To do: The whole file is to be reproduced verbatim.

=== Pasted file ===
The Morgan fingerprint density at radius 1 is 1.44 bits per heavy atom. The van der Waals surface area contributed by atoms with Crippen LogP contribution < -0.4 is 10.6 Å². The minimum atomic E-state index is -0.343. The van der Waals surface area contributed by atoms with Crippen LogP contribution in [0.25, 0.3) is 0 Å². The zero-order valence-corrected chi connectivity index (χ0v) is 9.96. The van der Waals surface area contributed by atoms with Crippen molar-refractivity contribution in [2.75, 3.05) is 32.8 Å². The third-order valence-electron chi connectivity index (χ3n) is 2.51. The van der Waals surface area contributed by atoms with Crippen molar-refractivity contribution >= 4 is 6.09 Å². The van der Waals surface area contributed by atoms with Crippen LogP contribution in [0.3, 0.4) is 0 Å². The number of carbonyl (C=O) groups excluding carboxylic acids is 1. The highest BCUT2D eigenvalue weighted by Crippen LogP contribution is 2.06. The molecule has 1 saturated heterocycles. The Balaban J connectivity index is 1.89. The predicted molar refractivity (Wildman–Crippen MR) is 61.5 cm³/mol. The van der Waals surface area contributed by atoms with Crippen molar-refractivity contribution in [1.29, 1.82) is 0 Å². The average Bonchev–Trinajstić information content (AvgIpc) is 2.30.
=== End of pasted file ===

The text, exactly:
The Morgan fingerprint density at radius 1 is 1.44 bits per heavy atom. The van der Waals surface area contributed by atoms with Crippen LogP contribution < -0.4 is 10.6 Å². The minimum atomic E-state index is -0.343. The van der Waals surface area contributed by atoms with Crippen LogP contribution in [0.25, 0.3) is 0 Å². The zero-order valence-corrected chi connectivity index (χ0v) is 9.96. The van der Waals surface area contributed by atoms with Crippen molar-refractivity contribution in [2.75, 3.05) is 32.8 Å². The third-order valence-electron chi connectivity index (χ3n) is 2.51. The van der Waals surface area contributed by atoms with Crippen molar-refractivity contribution >= 4 is 6.09 Å². The van der Waals surface area contributed by atoms with Crippen LogP contribution in [0.3, 0.4) is 0 Å². The number of carbonyl (C=O) groups excluding carboxylic acids is 1. The highest BCUT2D eigenvalue weighted by Crippen LogP contribution is 2.06. The molecule has 1 saturated heterocycles. The Balaban J connectivity index is 1.89. The predicted molar refractivity (Wildman–Crippen MR) is 61.5 cm³/mol. The van der Waals surface area contributed by atoms with Crippen molar-refractivity contribution in [1.29, 1.82) is 0 Å². The average Bonchev–Trinajstić information content (AvgIpc) is 2.30.